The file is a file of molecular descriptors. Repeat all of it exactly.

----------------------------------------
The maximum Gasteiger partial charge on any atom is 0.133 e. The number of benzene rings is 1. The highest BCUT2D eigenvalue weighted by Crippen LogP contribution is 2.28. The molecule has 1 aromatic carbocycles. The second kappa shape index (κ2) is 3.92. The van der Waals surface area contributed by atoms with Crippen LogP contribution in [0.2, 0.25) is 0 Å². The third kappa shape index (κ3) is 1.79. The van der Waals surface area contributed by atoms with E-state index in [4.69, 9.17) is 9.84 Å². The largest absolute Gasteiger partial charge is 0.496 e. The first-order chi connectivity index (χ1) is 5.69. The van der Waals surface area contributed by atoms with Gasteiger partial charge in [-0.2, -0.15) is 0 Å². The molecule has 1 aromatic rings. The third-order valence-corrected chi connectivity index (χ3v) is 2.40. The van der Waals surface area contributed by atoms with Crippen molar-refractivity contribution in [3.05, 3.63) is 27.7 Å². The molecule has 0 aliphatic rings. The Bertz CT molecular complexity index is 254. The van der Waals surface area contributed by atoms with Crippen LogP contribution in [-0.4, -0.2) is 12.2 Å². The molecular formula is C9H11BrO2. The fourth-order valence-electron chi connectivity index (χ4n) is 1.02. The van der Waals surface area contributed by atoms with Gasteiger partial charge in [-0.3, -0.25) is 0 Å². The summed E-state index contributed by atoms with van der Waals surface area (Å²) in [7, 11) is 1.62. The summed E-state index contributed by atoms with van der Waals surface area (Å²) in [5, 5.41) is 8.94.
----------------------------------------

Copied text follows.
The maximum Gasteiger partial charge on any atom is 0.133 e. The number of benzene rings is 1. The highest BCUT2D eigenvalue weighted by Crippen LogP contribution is 2.28. The molecule has 1 aromatic carbocycles. The second kappa shape index (κ2) is 3.92. The van der Waals surface area contributed by atoms with Crippen LogP contribution in [0.2, 0.25) is 0 Å². The third kappa shape index (κ3) is 1.79. The van der Waals surface area contributed by atoms with E-state index in [4.69, 9.17) is 9.84 Å². The largest absolute Gasteiger partial charge is 0.496 e. The first-order chi connectivity index (χ1) is 5.69. The van der Waals surface area contributed by atoms with Gasteiger partial charge in [-0.2, -0.15) is 0 Å². The molecule has 1 aromatic rings. The third-order valence-corrected chi connectivity index (χ3v) is 2.40. The van der Waals surface area contributed by atoms with Crippen molar-refractivity contribution in [3.05, 3.63) is 27.7 Å². The molecule has 0 aliphatic rings. The Bertz CT molecular complexity index is 254. The van der Waals surface area contributed by atoms with Crippen LogP contribution in [-0.4, -0.2) is 12.2 Å². The molecular formula is C9H11BrO2. The fourth-order valence-electron chi connectivity index (χ4n) is 1.02. The van der Waals surface area contributed by atoms with Gasteiger partial charge in [-0.3, -0.25) is 0 Å². The summed E-state index contributed by atoms with van der Waals surface area (Å²) in [7, 11) is 1.62. The summed E-state index contributed by atoms with van der Waals surface area (Å²) in [5, 5.41) is 8.94.